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Sept.18, 2017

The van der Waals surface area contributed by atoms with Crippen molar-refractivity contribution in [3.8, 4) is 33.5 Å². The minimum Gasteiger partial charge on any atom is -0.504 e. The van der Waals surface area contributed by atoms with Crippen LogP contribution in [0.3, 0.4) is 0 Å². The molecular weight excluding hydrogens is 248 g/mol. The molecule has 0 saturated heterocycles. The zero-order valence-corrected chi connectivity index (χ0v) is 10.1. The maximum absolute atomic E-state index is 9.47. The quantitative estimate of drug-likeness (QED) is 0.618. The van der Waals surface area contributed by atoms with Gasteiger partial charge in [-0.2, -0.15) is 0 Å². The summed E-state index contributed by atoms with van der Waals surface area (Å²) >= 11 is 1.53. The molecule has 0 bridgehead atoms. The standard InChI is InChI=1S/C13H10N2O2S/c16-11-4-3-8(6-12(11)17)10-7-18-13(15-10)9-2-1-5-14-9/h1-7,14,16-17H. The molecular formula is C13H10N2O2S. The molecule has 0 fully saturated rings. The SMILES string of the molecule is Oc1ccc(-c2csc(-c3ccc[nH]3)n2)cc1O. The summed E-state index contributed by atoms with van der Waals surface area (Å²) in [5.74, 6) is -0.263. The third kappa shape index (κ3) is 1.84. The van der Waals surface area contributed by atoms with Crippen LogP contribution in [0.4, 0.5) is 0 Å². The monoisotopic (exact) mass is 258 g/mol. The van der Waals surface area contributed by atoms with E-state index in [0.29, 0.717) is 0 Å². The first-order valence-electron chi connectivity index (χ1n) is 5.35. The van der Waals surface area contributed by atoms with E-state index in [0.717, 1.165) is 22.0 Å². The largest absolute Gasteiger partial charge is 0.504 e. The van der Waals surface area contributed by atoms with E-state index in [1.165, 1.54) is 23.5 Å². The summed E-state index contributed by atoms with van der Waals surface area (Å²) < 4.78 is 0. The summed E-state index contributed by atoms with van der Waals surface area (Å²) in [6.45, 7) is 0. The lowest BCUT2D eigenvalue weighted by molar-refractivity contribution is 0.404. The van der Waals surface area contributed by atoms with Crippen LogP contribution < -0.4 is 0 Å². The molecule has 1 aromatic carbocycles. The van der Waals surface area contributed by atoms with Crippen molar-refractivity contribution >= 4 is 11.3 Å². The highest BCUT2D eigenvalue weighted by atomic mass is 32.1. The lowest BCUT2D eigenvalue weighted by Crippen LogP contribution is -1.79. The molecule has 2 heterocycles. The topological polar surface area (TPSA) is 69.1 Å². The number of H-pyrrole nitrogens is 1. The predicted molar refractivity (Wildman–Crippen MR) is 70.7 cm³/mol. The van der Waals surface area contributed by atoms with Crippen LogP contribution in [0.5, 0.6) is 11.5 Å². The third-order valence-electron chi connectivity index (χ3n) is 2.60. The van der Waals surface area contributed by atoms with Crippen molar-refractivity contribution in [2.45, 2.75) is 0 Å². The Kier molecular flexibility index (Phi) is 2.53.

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SURFACE & DOMESTIC TRANSPORTATION TRUCKING | RAIL | INTERMODAL | AIR & EXPEDITED | DISTRIBUTION 40 THE JOURNAL OF COMMERCE SEPTEMBER 18.2017 THOUSANDS OF BUSINESSES that rent trucks on a short-term basis, whether for days or weeks, should expect higher costs and com- plexity when the looming electronic logging mandate becomes law on Dec. 18. The truck rental and leasing industry wants federal regulators to give businesses ranging from bakeries and beverage distributors to small private fleets short-term ELD relief when they rent trucks to deal with short-term seasonal surges in demand. "When you look at companies that employ 20 people or less, that's a huge sector of this market," said Richard Mohr, rental vice president and global product manager at Ryder System, a truck rental and leasing company. "Look at the companies delivering ice to local stores, fireworks companies set- ting up stalls near malls in July. They rely on rental vehicles to meet peak season or surge demand. For them, the ELD mandate will add a whole new level of complexity." These are not for-hire trucking compa- nies, whether owner-operators or truckload giants, engaged in the business of trans- portation, Mohr said. In writing the ELD regulation, the Federal Motor Carrier Safety Administration concentrated on how it would affect for-hire trucking businesses, but "didn't take into consideration some of the impact on smaller businesses, the local business that doesn't have transportation as its primary business," he said. Many of those businesses are shippers who will have to rethink how they use rental trucks to augment their private fleets, and when they turn to a for-hire carrier for a dedicated trucking solution. Dedicated trucking operators, including Ryder System, could see an increase in demand for "pop- up" dedicated fleets operating under very short-term contracts. "I can't tell you how many customers I'm talking to about how to meet their surge need," Mohr said. This impact of ELDs on small business shippers and private fleets is another exam- ple of the sweeping effect the electronic logging mandate may have on US businesses and domestic and international supply chains, starting with a potential spike in port drayage costs. Truckload carriers and owner-operators may feel the brunt of the regulatory impact, but the advent of the ELD era could affect supply chain strategies and how freight is moved far beyond trucking. As the Dec. 18 deadline nears, many smaller trucking companies — as well as businesses renting trucks — reportedly are far from ready to switch from paper logbooks to ELDs. The phased-in enforcement sched- ule announced Aug. 28 by the Commercial Vehicle Safety Alliance should give truckers, shippers, and brokers more breathing room. A variety of groups still are seeking an outright delay of the regulation or exemp- tions for specific types of operations, such as drivers of rental trucks. The Owner-Operator Independent Drivers Association supports a bill that would delay the rule for two years. The Truck Rental and Leasing Associa- tion, of which Ryder is a member, in March petitioned the FMCSA for a five-year exemption from ELD requirements for driv- ers of commercial vehicles rented for 30 days or less. Those drivers would fulfill hours-of- service record keeping requirements using paper logs. The petition, published by the FMCSA in the March 22 Federal Register, is still open, pending a decision. TRALA's petition drew nearly 300 comments. In its comments, the American Truck- ing Associations noted for-hire carriers also rent trucks to handle freight surges and when trucks need repairs. "Providing a limited exception for CMV rentals of 30 or fewer days will help prevent disruptions to the US supply chain by allowing motor carri- ers to retain the flexibility they need to adapt when CMVs break down or when increasing freight demand creates a short-term need for additional capacity," the ATA said. TRALA sees several problems and pitfalls in the ELD mandate for smaller companies renting trucks. First, if the rental truck itself has no ELD installed, the renter would have to purchase and install one. Most service con- tracts sold with devices run for a year, so a business could be stuck with an annual bill for an ELD it would use less than 30 days. And if the rental truck comes with an ELD installed, that device may not be interoper- able with ELDs already used by the renter. "Considering the significant number of different device platforms and subscription options, it is highly unlikely that the driver's device would be able to communicate prop- erly with the rental company's telematics platform," TRALA said in its petition. "Data cannot be transferred from the rental vehicle to the customer's system unless both ELDs are on the same platform." The FMCSA did not require ELDs to be interoperable, TRALA noted, because of cost and complexity. J&M Displays, an Iowa-based fireworks display company, provides an example of how complex the ELD requirement could be for its business. "Currently, we employ 30 full-time employees, however, during the peak Fourth of July season, we employ over 1,340 employees," John Whitaker, DOT compliance manager for J&M, said in com- ments submitted to the FMCSA. J&M rents about 250 small trucks and vans for 20 days or less during the Fourth of July season. "Allowing our drivers who must operate short-term rental trucks to continue to utilize By William B. Cassidy TRUCK RENTAL WOES Short-term leasing of trucks to grow more complex and pricey with ELD mandate

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